I first saw albino Dantum angelfish in person a few years back. I was in the fishroom of an IFGA breeder and observed the pair and some newly hatched fry from that pair. The pair was a very typical looking albino (though Dantum albinos have a slightly different look to them from the regular albinos in the hobby). The fry however, were different. They weren’t clear with the normal pink, almost transparent eyes. They had a greyish hue to them, both in the eyes and the body. This was my first clue that this variety was different. Since then, it has been demonstration by a couple breeders that when you cross an albino Dantum to a traditional albino, none of the offspring are albino – the gene causing the albino Dantum was on a different location!. Cool discovery and one that is farily common in other fish species. There appears to be several genes that can control or inhibit the production of melanin. I’ve personally witnessed this in guppies and Ancistrus.
Fast forward a few years – I finally caved to the urge to bring in some albino Dantums. I’m always reluctant to bring in new fish because my quarantine procedures are so stringent, it takes me about 6 months before I’m confident that the fish are clean (I trust no source or any other breeder). I won’t go into the detail of my quarantine process, but I will say it’s stressful on the fish and they go through conditions that almost no other fish is likely to be put through by the average hobbyist. I ordered these from a breeder who I respect for the quality of his fish and the obvious attention to detail he gives them. They arrived in good condition, about quarter size bodies, and had no apparent problems. They had that slightly different look of the Dantum fry I had previously seen. Albino, but a light greyish hue to the body and eyes. They went into the quarantine tank and were subjected to my stressful treatment regime. The quarantine tank was unlit for 16 hours/day and then for 8 hours was light by a very low intensity bulb – maybe 2 watts/gallon.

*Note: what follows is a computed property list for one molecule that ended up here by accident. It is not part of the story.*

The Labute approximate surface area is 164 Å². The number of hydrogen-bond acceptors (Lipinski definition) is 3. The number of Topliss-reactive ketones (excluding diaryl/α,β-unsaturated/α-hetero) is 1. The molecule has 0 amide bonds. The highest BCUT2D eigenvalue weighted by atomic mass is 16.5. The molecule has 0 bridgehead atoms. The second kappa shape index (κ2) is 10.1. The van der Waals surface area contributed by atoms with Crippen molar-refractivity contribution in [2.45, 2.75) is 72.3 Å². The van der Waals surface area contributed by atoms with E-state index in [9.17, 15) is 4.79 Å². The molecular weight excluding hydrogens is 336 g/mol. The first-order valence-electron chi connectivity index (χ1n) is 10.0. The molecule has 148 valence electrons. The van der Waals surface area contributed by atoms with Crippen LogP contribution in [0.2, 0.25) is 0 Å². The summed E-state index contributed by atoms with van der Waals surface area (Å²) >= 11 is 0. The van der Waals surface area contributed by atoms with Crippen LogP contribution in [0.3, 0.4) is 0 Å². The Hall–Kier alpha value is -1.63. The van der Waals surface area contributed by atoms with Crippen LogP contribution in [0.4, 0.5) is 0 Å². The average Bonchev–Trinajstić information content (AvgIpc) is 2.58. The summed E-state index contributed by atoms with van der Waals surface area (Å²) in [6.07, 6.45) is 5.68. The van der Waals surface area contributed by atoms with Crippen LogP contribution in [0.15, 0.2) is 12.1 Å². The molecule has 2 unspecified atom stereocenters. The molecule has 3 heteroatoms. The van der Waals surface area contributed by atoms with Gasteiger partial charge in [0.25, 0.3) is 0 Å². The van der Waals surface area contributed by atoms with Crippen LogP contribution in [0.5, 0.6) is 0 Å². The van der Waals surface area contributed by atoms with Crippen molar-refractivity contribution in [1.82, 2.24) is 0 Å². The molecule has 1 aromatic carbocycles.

About a month went by before I really noticed anything. With the dark tank and the quarantine procedure, I didn’t pay much attention to them. Then it occurred to me, they don’t look right. They were too dark, too much like a wild-type silver angelfish. After a couple more weeks, they looked even less like an albino. That is when I took the photo in the caption of this article. I contacted the seller and he assured me they were albino and that out of the hundreds he raised, all looked albino. I fully believed him and trusted that he knew what he was doing. I then started to think that something in the environment I provided had caused the melanin production to continue as in normal angelfish. After a little online research I discovered that in albino animals, if a trigger caused the enzyme tyrosinase to be turned on, then this fish with two albino genes would have those genes not activated. So, there are environmental triggers that prevent the expression of albino, or if you want to look at it a different way, that allow the production of melanin even in the presence of homozygous albino.
I first posted about this on an angelfish group on Facebook. Most responded that I must be mistaken and that the breeder sent me non-albinos. I couldn’t convince them otherwise. So, I decided to put this fish into a normal aquarium situation with normal lighting and increased hours of light each day. After two months, they had morphed about halfway back to the albino look, seen in this video:
At this point, I knew I was on to something, so I kept them in the same tank, under the same conditions. After an additional 2 months, they looked completely albino as seen in this video:
I am now personally convinced that this evidence is enough to say that the gene causing albino in Dantum angelfish can be inhibited by environment – causing albino angelfish to revert back to normal coloration.
Here is one of the pairs with a spawn.